Update: Steve Walt expands on this.

Mitt Romney's oddly familiar foreign policy

Asa’ad AbuKhalil (aka Angry Arab) had a good piece on the fact that Walid Phares is advising Mitt Romney:

Phares’ first career began early in the Lebanese civil war of the 1975-1990 when he allied himself with the right-wing militias, armed and financed by Israel. In his official curriculum vitae, Phares describes himself as a writer and lawyer in Lebanon at this time but he was more and less than that. He assumed a political position in the hierarchy of the militias and founded a small Christian party in the late 1970s and early 1980s.

After General Michel Auon assumed the presidency of Lebanon in 1988, Phares joined the right-wing coalition known as the Lebanese Front, which consisted of various sectarian groupings and militia. The Front backed Gen. Auon in his struggles against the Syrian regime of Hafez al-Assad and the Muslims of Lebanon. Phares’s role was not small, according to Beirut newspaper accounts.. He served as vice chair of another front’s political leadership committee, headed by  a man named Etienne Saqr, whose Guardians of Cedar militia voiced the slogan “Kill a Palestinian and you shall enter Heaven.” (Saqr later moved to Israel, and then Cyprus.) The Front was also backed by Iraqi president Saddam Hussein, a bitter foe of the Syrians. It seems unlikely that Romney knew much about this chapter in Phares’ career when he tapped him as an advisor.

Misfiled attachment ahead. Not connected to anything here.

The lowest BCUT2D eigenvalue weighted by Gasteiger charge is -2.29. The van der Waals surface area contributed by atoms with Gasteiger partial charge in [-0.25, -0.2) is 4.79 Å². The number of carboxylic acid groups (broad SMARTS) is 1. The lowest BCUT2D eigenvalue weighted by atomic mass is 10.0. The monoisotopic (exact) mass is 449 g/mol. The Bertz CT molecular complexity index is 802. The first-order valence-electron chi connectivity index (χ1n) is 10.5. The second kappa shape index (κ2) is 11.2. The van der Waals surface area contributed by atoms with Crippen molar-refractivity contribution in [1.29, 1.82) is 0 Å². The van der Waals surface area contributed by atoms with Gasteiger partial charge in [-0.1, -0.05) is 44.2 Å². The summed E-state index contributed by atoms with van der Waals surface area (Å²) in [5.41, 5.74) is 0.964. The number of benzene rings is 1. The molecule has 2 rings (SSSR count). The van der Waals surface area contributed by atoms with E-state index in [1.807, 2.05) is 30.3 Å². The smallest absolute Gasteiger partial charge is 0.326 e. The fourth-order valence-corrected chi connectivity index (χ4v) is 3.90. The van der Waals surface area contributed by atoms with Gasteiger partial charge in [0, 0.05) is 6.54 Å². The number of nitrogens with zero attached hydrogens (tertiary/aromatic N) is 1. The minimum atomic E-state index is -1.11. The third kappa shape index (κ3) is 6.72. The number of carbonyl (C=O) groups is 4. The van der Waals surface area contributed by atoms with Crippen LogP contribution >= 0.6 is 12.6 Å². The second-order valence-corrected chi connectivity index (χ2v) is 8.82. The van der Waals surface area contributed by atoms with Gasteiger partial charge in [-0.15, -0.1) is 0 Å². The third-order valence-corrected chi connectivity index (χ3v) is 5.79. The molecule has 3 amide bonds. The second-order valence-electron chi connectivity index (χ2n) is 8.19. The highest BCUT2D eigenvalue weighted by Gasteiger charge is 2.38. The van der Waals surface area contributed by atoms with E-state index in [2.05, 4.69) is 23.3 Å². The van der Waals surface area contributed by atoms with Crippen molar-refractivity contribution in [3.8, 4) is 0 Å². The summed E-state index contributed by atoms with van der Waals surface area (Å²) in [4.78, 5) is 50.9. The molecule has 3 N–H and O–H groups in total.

In all fairness, whatever the nutty Phares is doing for Romney, it seems like some pretty familiar people are also getting a word in. Mitt Romney gave his first foreign policy speech, on October 7 in North Carolina. It sounds eerily familiar to neo-conservative tropes. What’s the first item on his agenda, for example?

Today, I want you to join me in looking forward. Forward beyond that next Recognition Day, beyond Ring Weekend to four years from today, October 7th, 2015.

What kind of world will we be facing?

Will Iran be a fully activated nuclear weapons state, threatening its neighbors, dominating the world’s oil supply with a stranglehold on the Strait of Hormuz? In the hands of the ayatollahs, a nuclear Iran is nothing less than an existential threat to Israel. Iran’s suicidal fanatics could blackmail the world.

By 2015, will Israel be even more isolated by a hostile international community? Will those who seek Israel’s destruction feel emboldened by American ambivalence? Will Israel have been forced to fight yet another war to protect its citizens and its right to exist?

So first the telling sign of putting Israel as the number one issue, but soon you’ll recognize that the neo-cons are back with their old Project for the New American Century: